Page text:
Mr. Speaker, I will be splitting my time with my hon. colleague from Lethbridge, Alberta, who will be handily re-elected in the coming campaign against a fellow by the name of Ken Nicol, a provincial politician who thinks he may have a chance to defeat my colleague from Lethbridge. The fact is my colleague from Lethbridge is one of the finest members in this House and will be soundly re-elected in the coming campaign.
This budget was a great disappointment. When I sat in the House while the budget was being delivered, I looked at the finance minister and listened to him giving the speech and I looked over to the Prime Minister, sitting just to his left, and I thought to myself, what happened? What happened to the big, bold agenda, the brand new ideas, the passionate sense of need for the country that he was going to fulfill? What happened to the bold agenda that he had in mind? The idea of putting gas taxes into roads and all the other big ideas just absolutely were not there.
Canadians had very high expectations for the Prime Minister. Canadians hoped that they were going to see a new Prime Minister and a new agenda for Canada. In fact, what we saw was a bunch of stale, old hype that just was not fulfilled in any way whatsoever. The budget was a disappointment. Frankly, it was a hodgepodge and a jumble of projects that do not address the real needs of Canadians or Canada's economy.
With 46% of the income of the average British Columbian being eaten by taxation, we all expected more in this budget. Clearly, the Liberals are ignoring the emerging consensus in Canada that tax relief, including personal income taxes, business taxes, and reducing EI premiums has to be the priority in order for us to prosper economically and for there to be the job growth necessary for our future.
Under the Liberal government, spending has increased $41 billion over the past seven years. Over the next two years spending will increase by another $13 billion. Hardworking Canadians are sending more money to Ottawa than ever before, but Canadians still are not receiving the appropriate level of services commensurate with the level of taxation that they are paying. Hospital waiting lines continue to get longer, students continue to plunge deeper into debt, and our soldiers are stretched as thinly as ever.
What this means for the average Canadian is that they have less take home pay, which in turn means less freedom to choose how to live their lives and fewer opportunities, specifically for young Canadians.
The effect can be seen in British Columbia. The effect of this reality can be seen with regard to tax freedom day. Tax freedom day has moved, in British Columbia from June 9 in 1993 when the Liberals first came to office to July 2 today. Let me repeat that. When the Liberals came into power in 1993, tax freedom day in British Columbia was on June 9 and today it is July 2. What this means is that for the typical family in my riding of Port Moody— Westwood—Port Coquitlam, the typical family has to work 23 more days for the government than they had to in 1993.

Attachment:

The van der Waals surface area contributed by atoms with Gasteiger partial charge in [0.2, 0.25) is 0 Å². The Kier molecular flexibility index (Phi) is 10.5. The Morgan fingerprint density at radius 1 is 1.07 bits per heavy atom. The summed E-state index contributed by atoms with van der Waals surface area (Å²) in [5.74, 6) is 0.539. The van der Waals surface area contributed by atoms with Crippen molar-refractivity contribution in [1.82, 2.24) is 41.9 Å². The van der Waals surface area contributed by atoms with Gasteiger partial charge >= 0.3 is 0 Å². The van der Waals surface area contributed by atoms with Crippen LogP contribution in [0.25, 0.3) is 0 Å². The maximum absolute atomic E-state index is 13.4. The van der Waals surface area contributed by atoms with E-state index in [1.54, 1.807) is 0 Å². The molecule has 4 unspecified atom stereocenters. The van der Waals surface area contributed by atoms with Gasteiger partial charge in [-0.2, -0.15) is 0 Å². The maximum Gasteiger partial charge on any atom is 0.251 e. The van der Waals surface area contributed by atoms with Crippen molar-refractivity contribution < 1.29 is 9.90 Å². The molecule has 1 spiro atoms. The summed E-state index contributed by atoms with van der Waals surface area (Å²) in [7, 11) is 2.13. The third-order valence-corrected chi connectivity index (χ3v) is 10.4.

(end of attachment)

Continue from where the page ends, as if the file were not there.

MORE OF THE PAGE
This is a disgrace because Canadians work hard. My constituents work hard for their money. Businesses are sacrificing. People are doing what they need to do, yet year after year of Liberal government, they are having less take home pay, less money, fewer choices in their lives, and it is all because of the fiscal irresponsibility of the Liberal government.
What happened specifically to the promises of the Prime Minister when he was running to be Liberal Prime Minister? What happened to his promise for a new deal for cities by putting gas taxes into roads? In nine budgets over the past 10 years the current Prime Minister when he was finance minister said no to investing gas taxes into roads. Then on May 29 the Prime Minister said that the idea of putting gas taxes into roads would be among his very first priorities as Prime Minister. Ten months later he has still failed to act on his promise.
Even after he voted in favour of the official opposition motion in October last year, he has still failed to do that. Let us not forget that in October last year the House passed by a vote of 202 in favour to 31 opposed a motion that said:
That in the opinion of this House the government should initiate immediate discussions with the provinces and territories to provide municipalities with a portion of the federal gas tax.
Clearly, the Liberal government and the Liberal Prime Minister have abandoned their new deal for cities and they cannot be trusted to invest our gas taxes into roads.
There were essentially two pillars to his campaign as leader of the Liberal Party to become Prime Minister of Canada. On one hand, he said we needed a new deal for cities, and that has been abandoned in this budget. On the other hand, he said that we have to end the democratic deficit in the House of Commons. That has been abandoned by his failure to commit to fixed election dates and also his failure to implement the promise that he voted for, which is to initiate immediate discussions to put gas taxes into roads. He did not honour the vote in the House, 202 in favour to 31 opposed.
I see my colleague from Mississauga South is shaking his head. The fact is the member for Mississauga South, as all Liberal members in the House, voted in favour of putting gas taxes into roads immediately, but the Liberal Prime Minister and the Liberal government have again failed to deliver.
Every single year the Liberal government is missing opportunities. The government is spending more money than ever before. The government is spending over $183 billion this year, the largest budget by a government in Canadian history in terms of spending. It is spending more money than ever before, no matter how it is scored.